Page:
Now, before you get the pitchforks out…Although it was abit too Roy‘Chubby’ Brown-stylefor me, the majority of the audience seemed to be laughing throughout. Bouncers was entertaining in parts but definitely not a play forthe easily offended.
The show is moving on to other venues shortly.
CamdenPalace, Feb 9 and 10at 8pm. 
Bookings 086-1086767.Tickets €15 and €12 conc.

Cork Arts Theatre, Carroll’sQuay. Feb 19 at 8pm.
Bookings 021-4505624. Tickets€15 and €12 conc. 


Chapel on the Hill,Kilorglin, Feb 23 and 24 at 8pm.
Bookings 086-1086767. Tickets €10. 

Moll by Newport Drama Group (Jan 27-29)

I had the pleasure of seeing Newport Drama Group performMollby John B Keane Friday night (January 27).

Community halls play host to many things nowadays butunfortunately, amateur drama is becoming a rarer sight.Newporthas a strong tradition of local theatre and the Newport Players were a fixturein the community calendar until several years ago. Judging from the largeattendance, plays have been badly missed in theNorth Tipperarytown.
The play itself—one of the Kerry playwright’s laterdramas—is a lively comedy about life in a rural parochial house and in theseventies. The natural parish order is somewhat challenged when the Canon hiresa new housekeeper, Moll. She quickly makes her mark on the house and thecommunity, much to the distress of the two curates.
The play was well chosen; it got plenty of laughs and wassuitable for all ages. The production values were very high, probably owing tothe experience of producer, Tim McInerney. The set could have rivalled manyprofessional plays.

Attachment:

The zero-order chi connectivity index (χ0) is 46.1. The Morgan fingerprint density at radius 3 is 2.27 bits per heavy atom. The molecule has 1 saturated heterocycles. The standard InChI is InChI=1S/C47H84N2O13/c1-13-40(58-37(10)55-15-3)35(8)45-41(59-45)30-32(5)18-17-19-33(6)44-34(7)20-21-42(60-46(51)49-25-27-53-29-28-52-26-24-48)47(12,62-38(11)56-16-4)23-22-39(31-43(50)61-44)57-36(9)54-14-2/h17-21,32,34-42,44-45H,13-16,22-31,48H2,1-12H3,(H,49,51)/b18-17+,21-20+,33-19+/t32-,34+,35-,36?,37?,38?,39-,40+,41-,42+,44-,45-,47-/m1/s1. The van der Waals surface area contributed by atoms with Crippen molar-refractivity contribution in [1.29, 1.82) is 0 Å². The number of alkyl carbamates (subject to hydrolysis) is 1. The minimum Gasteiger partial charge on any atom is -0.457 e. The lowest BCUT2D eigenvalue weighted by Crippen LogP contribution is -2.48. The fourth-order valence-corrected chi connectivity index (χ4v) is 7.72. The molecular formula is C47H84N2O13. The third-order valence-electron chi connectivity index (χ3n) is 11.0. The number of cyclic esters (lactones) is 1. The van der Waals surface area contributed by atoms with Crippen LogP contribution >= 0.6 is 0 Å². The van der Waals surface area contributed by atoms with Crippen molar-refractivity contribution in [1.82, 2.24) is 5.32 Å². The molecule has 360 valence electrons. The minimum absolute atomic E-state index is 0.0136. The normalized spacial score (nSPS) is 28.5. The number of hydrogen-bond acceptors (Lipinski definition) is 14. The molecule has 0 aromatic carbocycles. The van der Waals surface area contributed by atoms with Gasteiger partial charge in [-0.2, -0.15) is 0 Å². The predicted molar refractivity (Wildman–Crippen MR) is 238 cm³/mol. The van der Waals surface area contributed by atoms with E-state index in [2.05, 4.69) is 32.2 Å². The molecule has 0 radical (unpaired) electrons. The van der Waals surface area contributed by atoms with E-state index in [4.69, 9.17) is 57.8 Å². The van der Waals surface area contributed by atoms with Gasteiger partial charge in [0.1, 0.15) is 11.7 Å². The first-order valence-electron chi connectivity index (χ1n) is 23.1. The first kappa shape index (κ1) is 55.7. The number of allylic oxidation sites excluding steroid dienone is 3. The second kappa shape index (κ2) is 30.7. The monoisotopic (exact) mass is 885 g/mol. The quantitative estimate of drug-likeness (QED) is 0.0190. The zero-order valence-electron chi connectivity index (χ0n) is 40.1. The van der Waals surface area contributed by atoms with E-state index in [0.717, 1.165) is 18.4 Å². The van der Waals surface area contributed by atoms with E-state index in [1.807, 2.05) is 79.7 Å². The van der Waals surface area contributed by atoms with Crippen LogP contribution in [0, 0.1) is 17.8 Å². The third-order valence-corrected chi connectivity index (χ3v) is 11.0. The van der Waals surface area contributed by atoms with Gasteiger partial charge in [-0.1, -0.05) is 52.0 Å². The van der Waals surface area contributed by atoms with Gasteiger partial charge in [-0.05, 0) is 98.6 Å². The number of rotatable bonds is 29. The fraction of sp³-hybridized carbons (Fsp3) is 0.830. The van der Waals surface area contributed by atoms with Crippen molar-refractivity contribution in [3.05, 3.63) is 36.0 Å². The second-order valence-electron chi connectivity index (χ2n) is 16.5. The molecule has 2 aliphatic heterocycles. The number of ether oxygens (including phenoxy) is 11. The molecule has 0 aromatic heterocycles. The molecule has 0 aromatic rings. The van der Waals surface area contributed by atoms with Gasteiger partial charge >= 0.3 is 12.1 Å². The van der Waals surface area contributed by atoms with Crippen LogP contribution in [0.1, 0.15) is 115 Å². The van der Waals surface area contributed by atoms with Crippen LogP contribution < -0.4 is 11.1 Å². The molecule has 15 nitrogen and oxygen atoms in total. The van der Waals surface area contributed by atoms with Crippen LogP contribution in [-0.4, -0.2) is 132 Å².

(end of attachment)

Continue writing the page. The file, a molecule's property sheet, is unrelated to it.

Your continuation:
The acting, all by enthusiastic amateurs, was great allround. Their comic timing was spot on. The trio of priests—Paraic Kennedy,Kieran McCabe and James Collins—interacted well. All their individual quirksshone through; the gullibility of Canon Pratt (Kennedy); the frustration ofFather Brest (McCabe) and the easy, trusting nature of Father Loran (Collins).Mary McCabe, as the conniving Moll, was hilarious. Let’s just say she’s theopposite of meek Mrs. Doyle in Father Ted…although the bumbling priests bearmore than a passing resemblance to the characters in that particular sitcom!The supporting cast of Jimmy Clery, Cathríona O’Brien, Olive Buckeridge andPaul Dunne also made for some very funny moments.
Most impressive of all was the community spirit in theorganisation of the production. It was obvious that a lot of time and effort went intoit from the cast, crew and front of house staff. Hopefully, the rejuvenatedtheatre group will continue for many years to come.
The final night of Moll will be tonight, Sunday January 29. The play is in Newport Community Hall and tickets are €10.